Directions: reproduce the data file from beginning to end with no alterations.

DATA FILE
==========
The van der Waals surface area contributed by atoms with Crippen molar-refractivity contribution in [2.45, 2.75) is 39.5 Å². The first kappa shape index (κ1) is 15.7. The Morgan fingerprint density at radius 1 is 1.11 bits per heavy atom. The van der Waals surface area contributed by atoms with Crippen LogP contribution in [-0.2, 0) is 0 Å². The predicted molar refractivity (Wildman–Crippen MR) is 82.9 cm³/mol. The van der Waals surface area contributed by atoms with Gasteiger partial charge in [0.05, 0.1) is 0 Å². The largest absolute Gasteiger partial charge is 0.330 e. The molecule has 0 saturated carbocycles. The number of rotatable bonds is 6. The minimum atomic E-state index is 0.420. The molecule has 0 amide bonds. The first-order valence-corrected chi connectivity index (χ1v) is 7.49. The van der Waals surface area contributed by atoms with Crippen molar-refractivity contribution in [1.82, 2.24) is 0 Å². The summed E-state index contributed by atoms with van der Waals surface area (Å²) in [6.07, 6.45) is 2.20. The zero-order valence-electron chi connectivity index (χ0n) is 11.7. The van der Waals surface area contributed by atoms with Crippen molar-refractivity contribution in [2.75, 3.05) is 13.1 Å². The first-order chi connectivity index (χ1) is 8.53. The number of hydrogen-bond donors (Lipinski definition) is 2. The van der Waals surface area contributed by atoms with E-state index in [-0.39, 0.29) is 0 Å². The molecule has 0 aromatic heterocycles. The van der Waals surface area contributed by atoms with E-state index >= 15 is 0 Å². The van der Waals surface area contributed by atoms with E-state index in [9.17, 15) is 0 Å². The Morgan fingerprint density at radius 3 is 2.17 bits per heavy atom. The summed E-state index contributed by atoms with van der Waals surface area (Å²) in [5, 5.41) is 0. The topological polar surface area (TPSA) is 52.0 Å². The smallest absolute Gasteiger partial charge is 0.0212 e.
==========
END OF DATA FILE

The van der Waals surface area contributed by atoms with Crippen molar-refractivity contribution in [2.45, 2.75) is 39.5 Å². The first kappa shape index (κ1) is 15.7. The Morgan fingerprint density at radius 1 is 1.11 bits per heavy atom. The van der Waals surface area contributed by atoms with Crippen LogP contribution in [-0.2, 0) is 0 Å². The predicted molar refractivity (Wildman–Crippen MR) is 82.9 cm³/mol. The van der Waals surface area contributed by atoms with Gasteiger partial charge in [0.05, 0.1) is 0 Å². The largest absolute Gasteiger partial charge is 0.330 e. The molecule has 0 saturated carbocycles. The number of rotatable bonds is 6. The minimum atomic E-state index is 0.420. The molecule has 0 amide bonds. The first-order valence-corrected chi connectivity index (χ1v) is 7.49. The van der Waals surface area contributed by atoms with Crippen molar-refractivity contribution in [1.82, 2.24) is 0 Å². The summed E-state index contributed by atoms with van der Waals surface area (Å²) in [6.07, 6.45) is 2.20. The zero-order valence-electron chi connectivity index (χ0n) is 11.7. The van der Waals surface area contributed by atoms with Crippen molar-refractivity contribution in [2.75, 3.05) is 13.1 Å². The first-order chi connectivity index (χ1) is 8.53. The number of hydrogen-bond donors (Lipinski definition) is 2. The van der Waals surface area contributed by atoms with E-state index in [-0.39, 0.29) is 0 Å². The molecule has 0 aromatic heterocycles. The van der Waals surface area contributed by atoms with E-state index >= 15 is 0 Å². The van der Waals surface area contributed by atoms with E-state index in [9.17, 15) is 0 Å². The Morgan fingerprint density at radius 3 is 2.17 bits per heavy atom. The summed E-state index contributed by atoms with van der Waals surface area (Å²) in [5, 5.41) is 0. The topological polar surface area (TPSA) is 52.0 Å². The smallest absolute Gasteiger partial charge is 0.0212 e.